Emerald - Encyclopedia

    Class : Silicate
    Subclass : Cyclosilicate
    Crystal system : Hexagonal
    Chemistry : Be3 (Al, Cr3+, V3+)2 Si6O18

    Rarity : Rare

Emerald is a green variety of beryl, colored by chromium or vanadium, and this is the second gem in terms of value, behind the diamond. Its name comes from the ancient Greek "smaragdos" deformation of the Persian word "Zamarat" which means "heart of stone". It was already a currency exchange in ancient times and it was also widely exploited in Egypt in the Cleopatra's Mines (Jebel Zabarah) which provided only bad quality crystals. Beryllium, chromium and vanadium are uncommon chemical elements, which explains the rarity of the emerald in nature. Its environment of crystallization is very different from beryl, it occurs in micashistes with biotite in Urals or in hydrothermally altered limestone in Colombia (where it sometimes filled oldest fossils of snails cavities). It is always in association with ultrabasic rocks that provide chromium and vanadium. We can also highlight its very punctual presence in pegmatites where its quality is still poor. It gives mostly prismatic and elongated hexagonal crystals but rarely terminated. It is a mineral species only used in jewelery.

Emerald in the World

The finest crystals come from the Muzo area in Colombia. These deposits have been exploited since the sixteenth century, the emerald crystals (up to 8 cm) are present in calcite veins that run through bituminous limestone (picture in margin). The second deposit of global interest is the Central Urals in Russia. Crystals are lower quality than the Colombians, but they can be much larger : about 40 cm ! Other good specimens come from Zimbabwe (crystals generally small in sizes) and Brazil where green vanadium beryl are considered as emeralds since the 60's. Also note a deposit recently discovered in China, in Pingwu area in the  Sichuan Province.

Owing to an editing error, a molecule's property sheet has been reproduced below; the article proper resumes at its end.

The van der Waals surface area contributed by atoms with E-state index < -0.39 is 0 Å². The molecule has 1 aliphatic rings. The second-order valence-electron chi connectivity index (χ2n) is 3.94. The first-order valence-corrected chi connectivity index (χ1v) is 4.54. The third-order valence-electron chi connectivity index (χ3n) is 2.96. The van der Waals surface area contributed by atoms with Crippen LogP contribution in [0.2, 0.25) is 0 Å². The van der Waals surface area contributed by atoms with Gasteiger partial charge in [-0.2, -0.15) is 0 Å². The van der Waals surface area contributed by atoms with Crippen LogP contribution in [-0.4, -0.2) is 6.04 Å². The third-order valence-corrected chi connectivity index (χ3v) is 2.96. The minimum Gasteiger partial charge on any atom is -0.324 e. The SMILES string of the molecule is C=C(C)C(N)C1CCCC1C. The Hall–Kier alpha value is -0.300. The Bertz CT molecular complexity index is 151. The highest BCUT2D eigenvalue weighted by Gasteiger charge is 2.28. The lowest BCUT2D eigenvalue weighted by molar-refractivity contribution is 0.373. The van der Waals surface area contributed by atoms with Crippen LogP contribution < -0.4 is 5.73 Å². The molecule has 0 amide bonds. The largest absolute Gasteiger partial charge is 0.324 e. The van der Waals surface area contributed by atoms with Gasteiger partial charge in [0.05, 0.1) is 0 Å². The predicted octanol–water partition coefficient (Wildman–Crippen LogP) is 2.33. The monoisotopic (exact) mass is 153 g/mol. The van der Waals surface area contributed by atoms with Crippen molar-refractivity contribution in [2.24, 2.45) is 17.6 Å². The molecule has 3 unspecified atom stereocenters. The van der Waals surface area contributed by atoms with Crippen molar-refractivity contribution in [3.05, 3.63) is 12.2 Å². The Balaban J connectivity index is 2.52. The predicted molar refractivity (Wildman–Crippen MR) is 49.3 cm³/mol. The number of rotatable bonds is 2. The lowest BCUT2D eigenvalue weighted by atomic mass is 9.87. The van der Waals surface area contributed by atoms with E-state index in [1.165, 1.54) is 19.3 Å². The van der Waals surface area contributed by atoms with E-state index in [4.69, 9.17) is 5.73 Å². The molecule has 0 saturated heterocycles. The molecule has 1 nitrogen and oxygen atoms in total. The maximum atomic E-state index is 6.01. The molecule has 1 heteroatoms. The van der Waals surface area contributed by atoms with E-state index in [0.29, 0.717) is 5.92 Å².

Emerald in France

In France emerald is not present, the sites that can sometimes encounter described in the ancient books are related to misidentification, note that the real emerald can be easily confused with other beryl varieties such as aquamarine that can take pale green hues.

Twinning

There are no twinned emerald, just like beryl. Specimens called "trapiches" are varieties of crystals showing six rays growth characteristics. Each face of the hexagonal prism is extruded to form a wheel. These crystals are particularly sought by collectors and often very expensive. They are also shaped to integrate pieces of jewelry.

Fakes and scams

Scams around the emerald are numerous. The most common and concerning 95% of emeralds is oiling (GIA data). Often fractured, crystals are placed under vacuum and fracture planes are injected with oil, sometimes colored, this in order to improve the transparency and color of the stone and hide fragility. This practice is performed on both cut stones as rough crystals. This is why it is not recommended to clean emeralds in ultrasonic bath which could fly the stone chips... Over time, being worn and exposed to light, oil turns yellow and escapes from fractures, can totally ruin the look of the specimen. Just browse jewelers to find that this treatment is almost never specified...

You should also know that emeralds are now synthesized in laboratory, although inclusions are characteristic, it is sometimes very difficult to differentiate a natural emerald and a synthetic, besides some authentication means based on isotopic analyzes of oxygen content in the structure of the mineral... Synthetic emerald specimens are found in the mineral market today, as so-called "Chatham" emeralds (photo in margin). This specimen was sold as "Chatham emerald unoiled" on eBay over 800 € and without the word "synthetic" nowhere ...

Finally, the latest scam listed, it is the sale of materials such glasses or plastics as emerald, again for gemstones or rough...



Hardness : 7,5 to 8
Density : 2,6
Fracture : Conchoidale
Trace : White




TP : Transparent to translucent
RI : 1,560 à 1,602
Birefringence :  0,006 to 0,009
Optical character : Uniaxial -
Pleochroism : Very weak
Fluorescence : None


Solubility : Hydrofluoric acid, sodium or potassium hydroxide

Magnetism : None
Radioactivity : None